Radio New Zealand National. 2015-11-03. 00:00-23:59.

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A 24-hour recording of Radio New Zealand National. The following rundown is sourced from the broadcaster’s website. Note some overseas/copyright restricted items may not appear in the supplied rundown:

03 November 2015

===12:04 AM. | All Night Programme===
=DESCRIPTION=

Including: 12:05 Music after Midnight; 12:30 Spectrum (RNZ); 1:05 From the World (RNZ); 2:05 Club McKenzie: Your 1920s Jazz Speakeasy (12 of 13, PRX) 3:05 Memories of Early Years, by Douglas Lilburn, edited by Robert Hoskins (3 of 8, RNZ); 3:30 An Author's View (RNZ); 5:10 Witness (BBC)

===6:00 AM. | Morning Report===
=DESCRIPTION=

Radio New Zealand's three-hour breakfast news show with news and interviews, bulletins on the hour and half-hour, including:
6.20 and 7.50 Business News
6.26 Rural News
6.48 and 7.45 NZ Newspapers

=AUDIO=

06:00
Top Stories for Tuesday 3 November 2015
BODY:
Police are dealing with a huge increase in people with serious mental health problems. We ask what's happening and why? Bars declare extended the drinking hours for the Rugby World Cup a success, and call for licencing laws to be relaxed and major banks in this country make billion dollar profits. Are they making too much money?
Topics:
Regions:
Tags:
Duration: 28'04"

06:06
Sports News for 3 November 2015
BODY:
An update from the team at RNZ Sport.
Topics: sport
Regions:
Tags:
Duration: 1'53"

06:09
Kremlin not ruling out a terrorist attack on plane
BODY:
The Russian airline whose plane crashed in Egypt's Sinai (SIN-eye) peninsula with the loss of two-hundred-and-twenty-four lives, says "an external influence" was the only possible reason for the disaster.
Topics:
Regions:
Tags: Egypt, Russia
Duration: 3'39"

06:13
Australian anti-republicans unhappy
BODY:
Anti-republicans in Australia have railed against Prime Minister Malcolm Turnbull's decision to ditch knights and dames
Topics:
Regions:
Tags: Australia
Duration: 2'40"

06:16
Japan's RWC success a boost ahead of next tournament
BODY:
England 2015 is done and dusted but the outbreak of rugby fever which swept Japan in recent weeks means the country is already looking forward to hosting the 2019 tournament.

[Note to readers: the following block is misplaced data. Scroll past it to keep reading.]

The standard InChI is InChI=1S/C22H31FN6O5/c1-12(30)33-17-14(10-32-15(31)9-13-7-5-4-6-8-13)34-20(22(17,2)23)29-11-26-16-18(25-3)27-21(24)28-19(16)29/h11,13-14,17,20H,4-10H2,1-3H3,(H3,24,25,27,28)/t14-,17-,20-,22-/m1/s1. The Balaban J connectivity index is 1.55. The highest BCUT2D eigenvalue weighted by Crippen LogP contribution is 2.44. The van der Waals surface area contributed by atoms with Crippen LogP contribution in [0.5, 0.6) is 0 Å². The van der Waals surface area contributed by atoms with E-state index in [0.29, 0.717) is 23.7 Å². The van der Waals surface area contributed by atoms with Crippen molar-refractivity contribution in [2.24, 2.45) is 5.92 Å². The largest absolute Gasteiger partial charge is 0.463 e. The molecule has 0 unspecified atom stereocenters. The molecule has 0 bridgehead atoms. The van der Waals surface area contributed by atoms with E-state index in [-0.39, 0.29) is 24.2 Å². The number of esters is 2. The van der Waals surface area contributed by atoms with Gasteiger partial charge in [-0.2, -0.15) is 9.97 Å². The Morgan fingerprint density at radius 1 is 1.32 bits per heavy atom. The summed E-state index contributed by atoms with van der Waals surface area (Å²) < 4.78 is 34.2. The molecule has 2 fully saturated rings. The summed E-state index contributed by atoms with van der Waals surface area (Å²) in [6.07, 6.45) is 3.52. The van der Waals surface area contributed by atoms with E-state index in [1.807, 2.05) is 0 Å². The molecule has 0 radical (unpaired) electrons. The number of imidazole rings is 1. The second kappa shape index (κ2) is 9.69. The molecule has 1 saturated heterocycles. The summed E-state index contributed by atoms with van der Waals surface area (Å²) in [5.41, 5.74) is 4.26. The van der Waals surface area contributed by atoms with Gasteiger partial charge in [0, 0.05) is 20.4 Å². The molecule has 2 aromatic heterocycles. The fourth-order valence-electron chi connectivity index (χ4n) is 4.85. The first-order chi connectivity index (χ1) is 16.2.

Topics: sport
Regions:
Tags: RWC 2015
Duration: 3'09"

06:20
Early business news
BODY:
Our business reporter Jonathan Mitchell is in, with what's happening in the financial world, and it sounds like you have a lot on banking today.
Topics: business, economy
Regions:
Tags:
Duration: 2'18"

06:26
Morning Rural News for 3 November 2015
BODY:
News from the rural and farming sectors.
Topics: rural, farming
Regions:
Tags:
Duration: 4'06"

06:39
Police mental health calls are a budget issue- Labour
BODY:
The police are dealing with more than one-hundred cases every day involving what they call acutely distressed mentally ill people.
Topics: health
Regions:
Tags: mental health, police
Duration: 4'22"

06:43
WiNZ list of battered beneficiaries is getting longer.
BODY:
The number of beneficiaries telling Work and Income they're victims of domestic abuse is up 50 percent.
Topics: politics, life and society
Regions:
Tags: domestic abuse, WINZ
Duration: 2'56"

06:50
Westpac NZ sees strong growth in business lending
BODY:
Westpac New Zealand says falling interest rates, a weaker economy, lower dairy prices and increasing competition for digital customers is keeping it under pressure.
Topics: business
Regions:
Tags: Westpac
Duration: 1'53"

06:52
Analyst on bank results
BODY:
And staying with banking, it's been a bumper profit season for the country's top four banks, who reported record profits worth around 4-point-5 billion dollars profit between them.
Topics: business
Regions:
Tags: banks
Duration: 1'37"

06:53
Co-operative money businesses quietly thriving
BODY:
And while the focus has been on the record billions earned by the Australian-owned banks, there's a small band of local minnows operating in the sector -- the credit unions and mutual building societies.
Topics: business
Regions:
Tags: credit unions
Duration: 2'33"

06:56
Abano Healthcare says its first half earnings may fall
BODY:
Medical and dental businesses operator Abano Healthcare says its first half earnings may fall as much as 14 percent because of the slowing Australian economy.
Topics: business
Regions:
Tags: Abano Healthcare
Duration: 40"

06:57
China, Japan, Sth Korea talk new trade group
BODY:
In the alphabet soup that characterises the global trade sector, a new acronym is emerging - C-J-K.
Topics: business
Regions:
Tags: Asian Trade Centre
Duration: 1'31"

06:58
Morning markets for 3 November 2015
BODY:
Wall Street is higher today after factory activity data came in slightly above expectations.
Topics: business, economy
Regions:
Tags: markets
Duration: 1'03"

07:06
Sports News for 3 November 2015
BODY:
An update from the team at RNZ Sport.
Topics: sport
Regions:
Tags:
Duration: 1'55"

07:10
Police inundated with calls on mental health issues
BODY:
Police officers are having to deal with more than a hundred cases a day involving what they term acutely distressed mentally ill people.
Topics: health
Regions:
Tags: mental health, police
Duration: 3'04"

07:13
Police struggling to cope with mental health patients
BODY:
Listening to that was the Police Association chief executive Greg O'Connor.
Topics: health
Regions:
Tags: mental health, police
Duration: 3'59"

07:18
RWC pub punters generally very well behaved
BODY:
Bars are hailing the success of extending drinking hours for the Rugby World Cup and say it shows licencing laws should be relaxed.
Topics: sport, law, politics
Regions:
Tags: RWC 2015, alcohol
Duration: 3'20"

07:22
Work and Income 'battered beneficiaries' list growing rapidly
BODY:
The number of beneficiaries telling Work and Income they're victims of domestic abuse is growing rapidly.
Topics: life and society, politics
Regions: